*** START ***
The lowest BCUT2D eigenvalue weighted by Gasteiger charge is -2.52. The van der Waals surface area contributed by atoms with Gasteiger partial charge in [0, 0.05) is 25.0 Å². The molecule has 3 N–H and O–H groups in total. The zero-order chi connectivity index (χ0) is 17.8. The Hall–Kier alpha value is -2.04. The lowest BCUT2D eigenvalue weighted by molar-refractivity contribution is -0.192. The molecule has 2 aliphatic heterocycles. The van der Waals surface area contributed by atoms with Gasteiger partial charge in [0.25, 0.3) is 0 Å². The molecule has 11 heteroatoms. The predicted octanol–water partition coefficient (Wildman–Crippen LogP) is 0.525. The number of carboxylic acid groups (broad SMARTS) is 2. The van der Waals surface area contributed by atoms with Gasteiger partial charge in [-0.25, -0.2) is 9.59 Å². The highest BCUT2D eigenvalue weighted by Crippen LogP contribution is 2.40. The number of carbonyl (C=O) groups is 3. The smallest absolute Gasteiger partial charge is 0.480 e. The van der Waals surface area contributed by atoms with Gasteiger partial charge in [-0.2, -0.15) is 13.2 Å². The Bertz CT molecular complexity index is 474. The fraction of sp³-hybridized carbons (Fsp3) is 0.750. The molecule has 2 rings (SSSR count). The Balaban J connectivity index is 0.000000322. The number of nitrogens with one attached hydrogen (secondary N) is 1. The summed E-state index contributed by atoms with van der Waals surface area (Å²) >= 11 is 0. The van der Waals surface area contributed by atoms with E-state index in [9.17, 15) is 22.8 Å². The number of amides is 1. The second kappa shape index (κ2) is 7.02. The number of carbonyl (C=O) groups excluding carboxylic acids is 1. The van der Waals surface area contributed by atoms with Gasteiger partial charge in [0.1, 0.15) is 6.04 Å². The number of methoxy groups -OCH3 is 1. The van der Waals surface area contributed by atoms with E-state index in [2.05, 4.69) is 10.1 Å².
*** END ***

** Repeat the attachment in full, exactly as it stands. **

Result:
The lowest BCUT2D eigenvalue weighted by Gasteiger charge is -2.52. The van der Waals surface area contributed by atoms with Gasteiger partial charge in [0, 0.05) is 25.0 Å². The molecule has 3 N–H and O–H groups in total. The zero-order chi connectivity index (χ0) is 17.8. The Hall–Kier alpha value is -2.04. The lowest BCUT2D eigenvalue weighted by molar-refractivity contribution is -0.192. The molecule has 2 aliphatic heterocycles. The van der Waals surface area contributed by atoms with Gasteiger partial charge in [0.25, 0.3) is 0 Å². The molecule has 11 heteroatoms. The predicted octanol–water partition coefficient (Wildman–Crippen LogP) is 0.525. The number of carboxylic acid groups (broad SMARTS) is 2. The van der Waals surface area contributed by atoms with Gasteiger partial charge in [-0.25, -0.2) is 9.59 Å². The highest BCUT2D eigenvalue weighted by Crippen LogP contribution is 2.40. The number of carbonyl (C=O) groups is 3. The smallest absolute Gasteiger partial charge is 0.480 e. The van der Waals surface area contributed by atoms with Gasteiger partial charge in [-0.2, -0.15) is 13.2 Å². The Bertz CT molecular complexity index is 474. The fraction of sp³-hybridized carbons (Fsp3) is 0.750. The molecule has 2 rings (SSSR count). The Balaban J connectivity index is 0.000000322. The number of nitrogens with one attached hydrogen (secondary N) is 1. The summed E-state index contributed by atoms with van der Waals surface area (Å²) >= 11 is 0. The van der Waals surface area contributed by atoms with E-state index in [9.17, 15) is 22.8 Å². The number of amides is 1. The second kappa shape index (κ2) is 7.02. The number of carbonyl (C=O) groups excluding carboxylic acids is 1. The van der Waals surface area contributed by atoms with Gasteiger partial charge in [0.1, 0.15) is 6.04 Å². The number of methoxy groups -OCH3 is 1. The van der Waals surface area contributed by atoms with E-state index in [2.05, 4.69) is 10.1 Å².